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A U.N. committee overseeing human rights issues on Tuesday passed a resolution on North Korea for the ninth year in a row, pressing it to resolve the issue of its past abductions of Japanese and other foreign nationals and tackle a range of other violations.
The resolution, led by Japan and the European Union, was adopted by consensus without a vote for a second year in a row. However, a group of countries, including Russia, Cuba, Venezuela and China, later said they disassociated themselves from the consensus, expressing discontent with country-specific resolutions.
Japanese Ambassador Motohide Yoshikawa said the human rights situation in North Korea "continues to be a very serious concern for the international community," pointing to the U.N. Human Rights Council's decision to establish a commission of inquiry into the country's record.
"The abductions issues remain a deeply distressing concern for our country, as well as the international community," he said.
The resolution underscores the "very serious concern at unresolved questions of international concern relating to abductions in the form of enforced disappearance."
Among the foreign nationals abducted by North Korea are a number of Japanese, who were taken there during the 1970s and 1980s mainly for the purpose of teaching the Japanese language and culture.
The resolution calls on Pyongyang "urgently to resolve these questions, including through existing channels" to ensure the "immediate return of abductees."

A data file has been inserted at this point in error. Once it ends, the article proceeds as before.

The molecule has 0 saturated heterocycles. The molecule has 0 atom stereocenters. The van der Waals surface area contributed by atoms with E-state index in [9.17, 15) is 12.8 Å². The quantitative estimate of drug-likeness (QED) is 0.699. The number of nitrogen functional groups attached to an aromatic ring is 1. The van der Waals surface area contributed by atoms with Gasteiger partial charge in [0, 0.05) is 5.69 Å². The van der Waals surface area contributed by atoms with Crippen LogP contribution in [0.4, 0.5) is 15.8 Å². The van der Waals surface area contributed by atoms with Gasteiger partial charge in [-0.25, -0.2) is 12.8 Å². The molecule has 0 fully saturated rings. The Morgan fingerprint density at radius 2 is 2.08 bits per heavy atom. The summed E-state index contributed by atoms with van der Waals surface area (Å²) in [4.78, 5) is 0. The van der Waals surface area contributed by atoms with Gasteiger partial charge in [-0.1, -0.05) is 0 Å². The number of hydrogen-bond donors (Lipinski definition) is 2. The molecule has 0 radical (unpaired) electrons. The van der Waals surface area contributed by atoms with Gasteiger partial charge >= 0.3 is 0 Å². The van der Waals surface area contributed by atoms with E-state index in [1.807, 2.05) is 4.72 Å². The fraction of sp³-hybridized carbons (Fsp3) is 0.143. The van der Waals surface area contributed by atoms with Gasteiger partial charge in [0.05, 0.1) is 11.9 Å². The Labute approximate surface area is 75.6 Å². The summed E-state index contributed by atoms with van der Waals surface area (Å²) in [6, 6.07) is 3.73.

The text also expresses "very deep concern" at the "precarious humanitarian situation" in North Korea and calls on the country to ensure that its citizens who are expelled or returned to the North are "able to return in safety and dignity" and "are not subjected to any kind of punishment."
Additionally, the text "strongly urges all states to respect the fundamental principle of non-refoulement," a principle in international law forbidding victims of persecution to be returned to their countries, and "to treat those who seek refuge humanely."
It urges North Korea to cooperate with the new commission of inquiry by, for example, allowing the special rapporteur, Marzuki Darusman, to visit. Pyongyang has refused entry to such officials in the past.
A North Korean representative said the resolution was "yet another clear representation of (the) inferior moral quality of Japan."
"Japan must liquidate its own dirty human rights record before talking about other country's human rights situations," the representative said.
Meanwhile, three other country-specific resolutions were adopted on the human rights situations in Myanmar, Iran and Syria during the third committee proceedings.
In December the resolutions will be brought before a plenary session of the General Assembly to be put up for a vote, with all likely to be adopted.
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